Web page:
forests of the Hungarian Plain
According to forestry statistics the area of forests is continuously
increasing in Hungary, thanks to the versatile subsidy schemes,
but the real tendency is just the opposite – states the report
compiled by Nimfea Environment and Nature Conservation Association.
The report uses case studies to illustrate the threats to
the forests of the Great Hungarian Plain.
A plantation of trees of the same type and of the
same age is not a forest in the biological term; neither provides
social and public services. The area of real forest is deceasing
fast, partly due to the activities of the so called “wood
mafia”, private logging of forests ignoring management plans,
as well as energetic use of the forest biomass. Unfortunately
the government is not a good owner of the forests either:
state owned forest managers sometimes also contribute to the
destruction of forests.
Nimfea Environmental and Nature Conservation Association
is willing to counteract this worrying trend, based on the
results of this report.
Nature conservation authorities in Hungary have been shrinking
during the last years regarding both their competence and
the number of staff also. The most serious loss of the sector
is the lack of powerful and vigorous authority background,
simplifying the progress of environmentally harmful, destructive
or illegal economic activities, constructions and investments.
This situation increases the pressure on NGOs to step in instead
of the authorities, and take the necessary legal steps to
enforce environmental legislation and ensure public participation.
Nimfea Association needed to start six legal processes against
the forest management corporation of the Southern Plain (Dalerd
Zrt.), including a civil, criminal and administrative legal
Until these lengthy processes bring any result,
semi-natural and old forests are in continuous decline, illegal
logging is common practice and the last forest habitats of
the Great Hungarian Plain face everyday threats.
„Forests are seriously endangered at several locations” says
Ákos Monoki, leader of the biodiversity framework program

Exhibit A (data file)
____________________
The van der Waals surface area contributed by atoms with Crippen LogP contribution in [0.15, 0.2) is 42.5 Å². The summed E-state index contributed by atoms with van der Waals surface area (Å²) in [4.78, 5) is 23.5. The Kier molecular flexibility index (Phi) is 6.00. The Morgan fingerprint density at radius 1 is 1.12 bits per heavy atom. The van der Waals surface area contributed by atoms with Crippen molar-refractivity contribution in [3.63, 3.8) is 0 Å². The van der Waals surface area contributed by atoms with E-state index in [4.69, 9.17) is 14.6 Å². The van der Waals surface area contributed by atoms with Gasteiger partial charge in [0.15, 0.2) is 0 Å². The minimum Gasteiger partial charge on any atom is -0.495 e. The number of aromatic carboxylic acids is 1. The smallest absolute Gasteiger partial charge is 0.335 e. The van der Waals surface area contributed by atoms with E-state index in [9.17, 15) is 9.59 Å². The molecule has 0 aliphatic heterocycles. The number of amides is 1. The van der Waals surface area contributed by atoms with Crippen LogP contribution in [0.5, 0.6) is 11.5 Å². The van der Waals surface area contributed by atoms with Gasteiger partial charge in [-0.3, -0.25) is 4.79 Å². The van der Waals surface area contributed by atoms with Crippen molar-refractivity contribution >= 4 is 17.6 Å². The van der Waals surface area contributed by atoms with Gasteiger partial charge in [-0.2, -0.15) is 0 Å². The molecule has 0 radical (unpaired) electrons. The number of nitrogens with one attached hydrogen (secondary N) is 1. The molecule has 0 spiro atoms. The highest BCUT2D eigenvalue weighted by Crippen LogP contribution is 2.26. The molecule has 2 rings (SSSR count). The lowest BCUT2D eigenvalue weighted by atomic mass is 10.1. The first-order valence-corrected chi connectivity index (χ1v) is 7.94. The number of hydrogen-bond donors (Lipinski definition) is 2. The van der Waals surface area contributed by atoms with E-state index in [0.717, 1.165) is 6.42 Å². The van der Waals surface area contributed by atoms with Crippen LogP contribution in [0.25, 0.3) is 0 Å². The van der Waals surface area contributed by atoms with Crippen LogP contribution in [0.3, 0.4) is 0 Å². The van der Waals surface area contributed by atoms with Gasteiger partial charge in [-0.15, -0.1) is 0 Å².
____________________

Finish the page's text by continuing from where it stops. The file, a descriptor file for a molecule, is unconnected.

of the Association. “We try to check on the spot every case
of logging that we are informed about, and our sad experiences
show that forest managers are not always cooperating partners.
One success story stands against nine failures. There are
forests, where the manager is dedicated to preserve valuable
habitats, but the activities of Dalerd Zrt. pose a threat
to several hundreds of hectares, that’s why it is necessary
to go to court.”
„Unfortunately forests are threatened not only by illegal
logging, but also the negative attitude of forest managers”
gives a summary of the report Benedek R. Sallai, the managing
director of the Association. “The actions of the above mentioned
Dalerd Zrt. has repeatedly compromised natural values: they
have hindered the establishment of a landscape protected area;
they are setting up a garden for wild boars on the habitat
of a moth listed in the Annex of the Habitat Directive
(Fisher's Estuarine Moth, Gortyna borelii), in which case
the construction of the fence already destroyed a significant
part of the protected plant community; in another case the
introduced wild boars threaten a Site of Community Importance,
ignoring the relevant national and EU legislation; they have
clear-cut a willow-poplar (Salix, Populus) woodland, situated
in a Natura 2000 site, on the bank of the River Tisza, without
the intention to replant any trees – and the list could be
continued” mentions some concrete examples Mr. Sallai. “Another
problem is that the principles of public participation are
not respected, and the access to information is also often
refused regarding forest management plans and other forest-related
This trend of establishing more and more wild-boar gardens
for hunting purposes is especially remarkable, taking into
account that relevant scientific data all show that increasing
game populations impose the most significant pressure on forest
ecosystems. These are worrying signs that the lobbying of
hunters can undermine nature conservation interests and economic
rationality as well.
“We are convinced that nature conservation and forestry should
go hand in hand. Commitment and cooperation is needed to ensure
sustainable forest stewardship, and we will work forward strengthening
this partnership” says the report of Nimfea Environmental
and Nature Conservation Association.